Cycling is the second most popular exercise habit among my clients; running is the most popular. However, cycling is the one people give up on the most easily.
Simply because of the rain.
Rain sounds as if it shouldn’t be a big deal; some people ride in the rain, but many others don’t. It’s a bigger issue for some people than is at first apparent. It’s worth looking more closely at what is at stake.
Chances are you have a busy schedule, and if you don’t cycle now (or whenever you planned it), you don’t have a backup time slot. The consequence is that your exercise routine will be interrupted – first just as a once-off, then a second time, and so on. The exercise habit you have started with so much will-power, can wash away with the rain.
So the problem with rain, or any kind of bad weather, is that it kills your consistency.
And after cycling for 25+ years also in the rain, I can still feel “Oh, gosh, I don’t like to ride in the rain. Let’s not bike it”.
How to deal with cycling in the rain?
The good news is, that it’s actually much easier than people think. I live a car-free life, therefore I ride my bike for all of these three main occasions: commuting, touring, and sport. A few days ago I cycled home from Graz, about 35km, and got caught in a heavy shower. I waited a few minutes for the heaviest part to pass, then put on my jacket, and continued.
My own experience is that cycling in the rain is really not that a big a deal.
These three easy steps really helped me:
1. Be prepared:
Different occasions need different preparation.
a) Commuting / up to 30 min: I have a set of dry clothes in my bag. I change upon arrival.
b) Sports / up to 1-2h: Light, quick-to-dry clothing. I don’t really care, when I get home, I take a shower and change clothes anyway.
c) Touring / 2h and longer: I have clothes against the rain: cap, jacket, gloves, glasses; better to have trousers, strong shoes. The most important are glasses (to see) and gloves (against the cold).
2. Jump right into it.
When I’m inside my warm apartment, and watch the wet streets and listen to the rain on the roof, my motivation gets lower and lower. If I spend enough time contemplating how badly I’m going to feel to cycle in the rain, I end up with almost zero motivation. Instead I decide not to care much about it, I just grab my clothes, and go. And I usually discover that it is not that bad as I thought.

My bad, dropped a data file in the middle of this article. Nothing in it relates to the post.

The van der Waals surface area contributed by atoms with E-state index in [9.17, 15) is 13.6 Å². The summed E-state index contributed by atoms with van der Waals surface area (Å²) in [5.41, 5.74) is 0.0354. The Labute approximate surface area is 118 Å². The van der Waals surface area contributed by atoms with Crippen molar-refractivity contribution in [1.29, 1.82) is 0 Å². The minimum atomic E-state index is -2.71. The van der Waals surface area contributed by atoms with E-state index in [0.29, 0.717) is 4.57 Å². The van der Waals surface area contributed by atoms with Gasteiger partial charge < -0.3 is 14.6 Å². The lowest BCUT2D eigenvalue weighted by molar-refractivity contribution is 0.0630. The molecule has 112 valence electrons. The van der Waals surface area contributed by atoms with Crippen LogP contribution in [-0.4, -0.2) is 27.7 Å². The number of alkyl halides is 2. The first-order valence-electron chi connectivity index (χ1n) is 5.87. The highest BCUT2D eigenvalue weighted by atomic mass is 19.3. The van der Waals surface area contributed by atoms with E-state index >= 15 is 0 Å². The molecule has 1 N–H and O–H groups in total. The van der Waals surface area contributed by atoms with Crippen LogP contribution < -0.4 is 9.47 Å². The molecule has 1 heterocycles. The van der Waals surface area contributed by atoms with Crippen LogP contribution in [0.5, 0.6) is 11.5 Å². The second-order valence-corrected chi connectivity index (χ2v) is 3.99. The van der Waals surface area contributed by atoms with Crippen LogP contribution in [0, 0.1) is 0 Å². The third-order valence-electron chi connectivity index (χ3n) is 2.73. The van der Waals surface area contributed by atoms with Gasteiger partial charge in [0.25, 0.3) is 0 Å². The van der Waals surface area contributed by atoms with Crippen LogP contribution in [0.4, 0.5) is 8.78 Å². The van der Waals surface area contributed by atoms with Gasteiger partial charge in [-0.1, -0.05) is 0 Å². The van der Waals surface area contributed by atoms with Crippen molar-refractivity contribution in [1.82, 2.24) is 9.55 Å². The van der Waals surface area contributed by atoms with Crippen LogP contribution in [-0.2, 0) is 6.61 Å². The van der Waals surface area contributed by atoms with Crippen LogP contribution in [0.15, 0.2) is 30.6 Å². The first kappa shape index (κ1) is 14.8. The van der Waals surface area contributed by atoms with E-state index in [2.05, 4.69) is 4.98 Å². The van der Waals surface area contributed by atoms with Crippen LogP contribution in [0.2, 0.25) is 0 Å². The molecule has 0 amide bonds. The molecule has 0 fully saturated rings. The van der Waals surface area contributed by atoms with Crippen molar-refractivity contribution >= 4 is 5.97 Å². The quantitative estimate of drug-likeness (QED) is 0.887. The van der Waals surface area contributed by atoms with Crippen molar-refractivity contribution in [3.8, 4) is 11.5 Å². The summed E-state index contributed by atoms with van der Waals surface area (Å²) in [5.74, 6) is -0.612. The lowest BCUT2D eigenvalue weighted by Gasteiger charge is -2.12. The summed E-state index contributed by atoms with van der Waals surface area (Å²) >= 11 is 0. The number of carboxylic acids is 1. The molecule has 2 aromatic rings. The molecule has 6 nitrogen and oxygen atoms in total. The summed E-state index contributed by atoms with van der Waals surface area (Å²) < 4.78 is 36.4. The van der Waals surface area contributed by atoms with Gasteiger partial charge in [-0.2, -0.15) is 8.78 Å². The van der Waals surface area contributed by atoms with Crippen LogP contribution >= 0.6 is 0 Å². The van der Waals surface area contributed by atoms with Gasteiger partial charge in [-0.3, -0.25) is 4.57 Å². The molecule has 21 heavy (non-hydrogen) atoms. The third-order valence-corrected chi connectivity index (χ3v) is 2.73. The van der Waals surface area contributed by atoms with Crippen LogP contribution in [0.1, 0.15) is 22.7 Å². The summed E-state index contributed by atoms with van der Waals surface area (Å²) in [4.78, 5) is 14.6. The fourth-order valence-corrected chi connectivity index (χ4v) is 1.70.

3. Commit to go by bike “no matter what”.
I noticed I have a subtle and unspoken pre-condition: “Of course, I only cycle when the weather is nice……….” It’s not that helpful. However, when I intentionally commit to go by bike, irrespective of the weather, my success rate increases tremendously. Of course, it has some consequences: I bought fenders, flaps, gloves, glasses, and I accepted that I have a bit more to carry such as dry clothes, or protective clothes.
In my experience, the most important factor of these three is the last one, commitment. Do you hear that inner voice saying….. “`Yes, others can do it,…………but me.? I can’t cycle in the rain.”?
What is the pay-off for developing the ability to cycle in rain?
With consistency you double your possibility of success in maintaining your exercise habit. During all the time I have been biking, what I discovered that spending time and energy to implement changes that allowed me to keep my exercise schedule was so worth for me.
Consistency is the single-most important factor when building an exercise habit – Especially at the beginning, when you are in the habit development phase. Later on, it gets easier, as I noticed that the more I ride the bike in the rain, the less I care about the downside, as building consistency for long term success matters so much more vs. the momentary discomfort.
Experiment with this new attitude.
Picture yourself cycling in the rain, with a smile on your face, having fun, and thinking about how heroic you are. – You’re the guy ( or the woman!) who cycles in the rain. Then go and do it – see for yourself how it feels. Good job!
Article updated: 07 Aug 2014